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Our ministers need coaching on how to deal with international organisations and agencies

Our ministers need coaching on how to deal with international organisations and agencies

It is no gainsaying to opine that a good deal of Sierra Leone’s ministers need coaching on how to react to international organisations and agencies.  I noticed with great consternation that the newly appointed ministers are really flaunting on this issue big time. And if such trend is not curtailed, there is every tendency to put the country in a bad light and frustrate the laudable efforts that these international organisations and agencies are investing in the country.  (Photo: Rashid Justice Dumbuya, author)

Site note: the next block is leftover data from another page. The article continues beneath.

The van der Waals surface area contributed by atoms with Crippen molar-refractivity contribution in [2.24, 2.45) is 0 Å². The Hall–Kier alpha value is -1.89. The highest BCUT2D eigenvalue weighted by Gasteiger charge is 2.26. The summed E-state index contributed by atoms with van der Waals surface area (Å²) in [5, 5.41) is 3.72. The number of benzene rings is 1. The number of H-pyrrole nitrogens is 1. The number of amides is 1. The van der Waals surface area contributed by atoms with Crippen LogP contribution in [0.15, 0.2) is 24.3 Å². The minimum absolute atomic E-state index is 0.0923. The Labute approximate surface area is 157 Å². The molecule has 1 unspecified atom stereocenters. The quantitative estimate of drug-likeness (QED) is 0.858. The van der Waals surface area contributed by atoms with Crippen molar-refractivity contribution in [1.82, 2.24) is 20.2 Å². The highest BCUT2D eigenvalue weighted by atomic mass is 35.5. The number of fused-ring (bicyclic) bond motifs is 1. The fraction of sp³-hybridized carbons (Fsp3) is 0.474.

As genuine and objective as the criticism over the EBOLA OUTBREAK IN WEST AFRICA was, I am still amazed as to why the Deputy Minister of Information in Sierra Leone should take offence and go public to contend one of the most reputed International medical group that has helped the world voluntarily to handle serious outbreaks and health crisis everywhere they have occurred.

Let’s objectively review both statements below from DOCTORS WITHOUT BORDERS and the Deputy Minister of Sierra Leone and see who is actually not been objective here.

‘’The outbreak is “totally out of control” and the governments involved and international organizations are not doing enough to combat it”, a senior official with Doctors Without Borders said Friday. ”More health experts are needed as is more education about how to stop the spread of the disease”, said Bart Janssens, the medical group’s director of operations in Brussels.’’